Shaun said of his relationship to David (I paraphrase), “When you lose someone you love, the best thing you can do is to keep a part of them alive in the world.” I later mentioned this statement in my talk, in reference to Frank Michael, a recently departed friend of mine. Frank did the original calculations on tree-planting I published in The Biochar Solution and that we later revised in papers for conferences and a science textbook on biomass energy. I noted how much more accurate Frank had been in estimating the area, photosynthetic efficiency, and effort that will be required for forests to remove the legacy greenhouse gases from the industrial era from both atmosphere and ocean than are the most recent estimates of provided by Bastin, et al, published in Science on July 5, 2019.

In 2009–2015, Frank Michael and I ventured well out in front of the current crop of negative emissions technology studies to examine not only how an area the size and aridity of five Spains could be permaculturally reforested every year, eventually reaching 3 Gha, (3 billion hectares) but how those forests could afterward remain healthy and reach maturity in an epoch of rapid climate change and extreme weather events. The solutions we proposed were along similar lines to the story woven by another Hawkwood speaker, Ian Redmond, OBE, who held up a ball of elephant dung (I later asked him how he manages to take that through customs) and gave a marvelous explanation of how elephants plant trees. David Attenborough has made a film series describing this, which it turns out Redmond advised. The elephants eat the seed pods of acacia trees, digest the pods, and excrete the seeds in their rich manures. As they rove the dry savannahs, forests of acacia spring up in their wake.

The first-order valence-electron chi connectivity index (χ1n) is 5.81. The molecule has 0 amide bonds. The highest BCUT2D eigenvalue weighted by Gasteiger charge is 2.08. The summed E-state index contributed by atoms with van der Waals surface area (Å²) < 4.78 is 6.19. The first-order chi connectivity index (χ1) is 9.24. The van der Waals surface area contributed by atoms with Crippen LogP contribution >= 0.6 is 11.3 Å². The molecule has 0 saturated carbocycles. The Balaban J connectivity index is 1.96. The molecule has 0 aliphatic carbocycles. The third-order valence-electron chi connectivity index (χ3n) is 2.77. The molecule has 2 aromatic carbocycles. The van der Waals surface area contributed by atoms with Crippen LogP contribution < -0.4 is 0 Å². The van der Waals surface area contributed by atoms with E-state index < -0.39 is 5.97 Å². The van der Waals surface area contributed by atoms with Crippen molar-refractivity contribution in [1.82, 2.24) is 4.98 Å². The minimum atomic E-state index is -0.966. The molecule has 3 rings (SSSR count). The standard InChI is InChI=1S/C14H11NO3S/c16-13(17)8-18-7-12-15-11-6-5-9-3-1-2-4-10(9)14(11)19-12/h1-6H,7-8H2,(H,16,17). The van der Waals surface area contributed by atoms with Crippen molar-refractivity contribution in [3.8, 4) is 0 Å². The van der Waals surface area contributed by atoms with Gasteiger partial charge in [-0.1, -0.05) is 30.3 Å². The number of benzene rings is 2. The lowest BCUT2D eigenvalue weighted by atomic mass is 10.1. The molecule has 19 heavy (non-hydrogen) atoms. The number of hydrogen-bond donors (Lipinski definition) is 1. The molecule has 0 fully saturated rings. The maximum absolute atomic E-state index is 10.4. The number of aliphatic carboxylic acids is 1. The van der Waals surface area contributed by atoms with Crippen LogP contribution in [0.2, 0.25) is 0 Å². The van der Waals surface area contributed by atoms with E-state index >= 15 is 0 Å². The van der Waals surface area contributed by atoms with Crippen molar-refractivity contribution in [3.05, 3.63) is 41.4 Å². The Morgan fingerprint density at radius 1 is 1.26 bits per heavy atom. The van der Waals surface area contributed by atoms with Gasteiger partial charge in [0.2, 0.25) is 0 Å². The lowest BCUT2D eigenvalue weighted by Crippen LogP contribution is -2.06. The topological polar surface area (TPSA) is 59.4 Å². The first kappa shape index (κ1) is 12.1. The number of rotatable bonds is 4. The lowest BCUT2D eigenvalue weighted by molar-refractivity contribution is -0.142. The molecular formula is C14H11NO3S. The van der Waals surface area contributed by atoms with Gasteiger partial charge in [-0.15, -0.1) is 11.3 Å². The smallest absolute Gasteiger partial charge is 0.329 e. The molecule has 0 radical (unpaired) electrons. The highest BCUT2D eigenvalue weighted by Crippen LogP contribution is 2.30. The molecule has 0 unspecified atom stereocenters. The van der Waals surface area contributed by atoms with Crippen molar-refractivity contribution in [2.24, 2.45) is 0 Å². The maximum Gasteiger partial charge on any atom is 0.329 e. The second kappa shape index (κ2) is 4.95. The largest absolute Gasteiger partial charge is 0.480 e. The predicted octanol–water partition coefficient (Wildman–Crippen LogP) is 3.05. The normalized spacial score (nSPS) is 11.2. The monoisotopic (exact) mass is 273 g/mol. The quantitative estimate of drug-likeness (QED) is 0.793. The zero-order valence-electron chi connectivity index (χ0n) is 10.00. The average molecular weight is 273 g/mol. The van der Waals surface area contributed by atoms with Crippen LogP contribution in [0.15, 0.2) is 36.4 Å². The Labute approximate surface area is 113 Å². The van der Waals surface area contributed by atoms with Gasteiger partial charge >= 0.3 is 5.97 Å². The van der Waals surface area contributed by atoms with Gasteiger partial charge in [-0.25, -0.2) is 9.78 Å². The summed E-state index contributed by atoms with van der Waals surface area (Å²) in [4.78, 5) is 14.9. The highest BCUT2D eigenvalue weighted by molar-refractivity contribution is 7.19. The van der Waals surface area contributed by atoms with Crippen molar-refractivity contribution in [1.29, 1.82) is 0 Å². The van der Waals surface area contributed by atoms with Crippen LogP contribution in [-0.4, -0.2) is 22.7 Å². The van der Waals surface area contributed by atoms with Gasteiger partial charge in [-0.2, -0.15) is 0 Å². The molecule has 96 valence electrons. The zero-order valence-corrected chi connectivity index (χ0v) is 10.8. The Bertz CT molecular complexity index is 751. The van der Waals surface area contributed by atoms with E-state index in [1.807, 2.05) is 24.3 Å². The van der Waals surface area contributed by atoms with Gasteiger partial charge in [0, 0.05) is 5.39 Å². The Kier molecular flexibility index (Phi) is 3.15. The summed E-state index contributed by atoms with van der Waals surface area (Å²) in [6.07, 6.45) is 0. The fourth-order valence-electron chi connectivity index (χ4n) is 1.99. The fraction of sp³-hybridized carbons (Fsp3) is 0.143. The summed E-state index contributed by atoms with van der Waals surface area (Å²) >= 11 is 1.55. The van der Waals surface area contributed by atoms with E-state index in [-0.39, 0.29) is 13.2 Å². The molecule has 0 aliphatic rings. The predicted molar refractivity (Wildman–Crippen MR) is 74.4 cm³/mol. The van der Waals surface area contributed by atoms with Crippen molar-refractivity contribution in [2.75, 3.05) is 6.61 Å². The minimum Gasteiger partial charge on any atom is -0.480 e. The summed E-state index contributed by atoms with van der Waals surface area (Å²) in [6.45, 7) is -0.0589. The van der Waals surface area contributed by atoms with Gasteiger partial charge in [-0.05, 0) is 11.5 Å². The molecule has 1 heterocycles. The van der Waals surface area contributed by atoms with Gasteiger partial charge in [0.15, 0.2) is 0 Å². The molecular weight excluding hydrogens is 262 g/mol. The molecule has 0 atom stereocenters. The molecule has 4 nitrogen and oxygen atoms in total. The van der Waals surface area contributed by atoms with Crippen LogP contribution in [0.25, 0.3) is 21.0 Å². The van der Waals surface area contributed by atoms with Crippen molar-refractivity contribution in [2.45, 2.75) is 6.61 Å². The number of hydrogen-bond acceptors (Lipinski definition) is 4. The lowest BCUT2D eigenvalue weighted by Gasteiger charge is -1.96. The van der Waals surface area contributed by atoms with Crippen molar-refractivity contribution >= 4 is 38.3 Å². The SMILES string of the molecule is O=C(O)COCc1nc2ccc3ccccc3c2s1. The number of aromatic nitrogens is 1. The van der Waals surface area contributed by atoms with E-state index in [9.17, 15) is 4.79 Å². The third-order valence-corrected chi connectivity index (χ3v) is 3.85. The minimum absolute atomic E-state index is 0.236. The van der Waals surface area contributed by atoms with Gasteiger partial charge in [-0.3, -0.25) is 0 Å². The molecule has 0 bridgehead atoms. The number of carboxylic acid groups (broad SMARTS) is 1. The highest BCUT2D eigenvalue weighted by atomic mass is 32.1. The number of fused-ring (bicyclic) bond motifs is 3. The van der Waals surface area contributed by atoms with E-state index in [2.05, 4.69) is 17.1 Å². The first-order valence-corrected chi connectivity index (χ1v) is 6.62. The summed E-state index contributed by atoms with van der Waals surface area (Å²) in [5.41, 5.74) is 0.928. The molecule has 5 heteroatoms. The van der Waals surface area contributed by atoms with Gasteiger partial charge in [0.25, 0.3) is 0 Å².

I have previously described to The Great Change and to Grist Magazine (October 2000) similar phenomena observed in the Darien Peninsula of Colombia, where monkeys select the fruits they most like and then build orchard gardens of those trees in the high mountain sanctuaries safe from two-legged predators.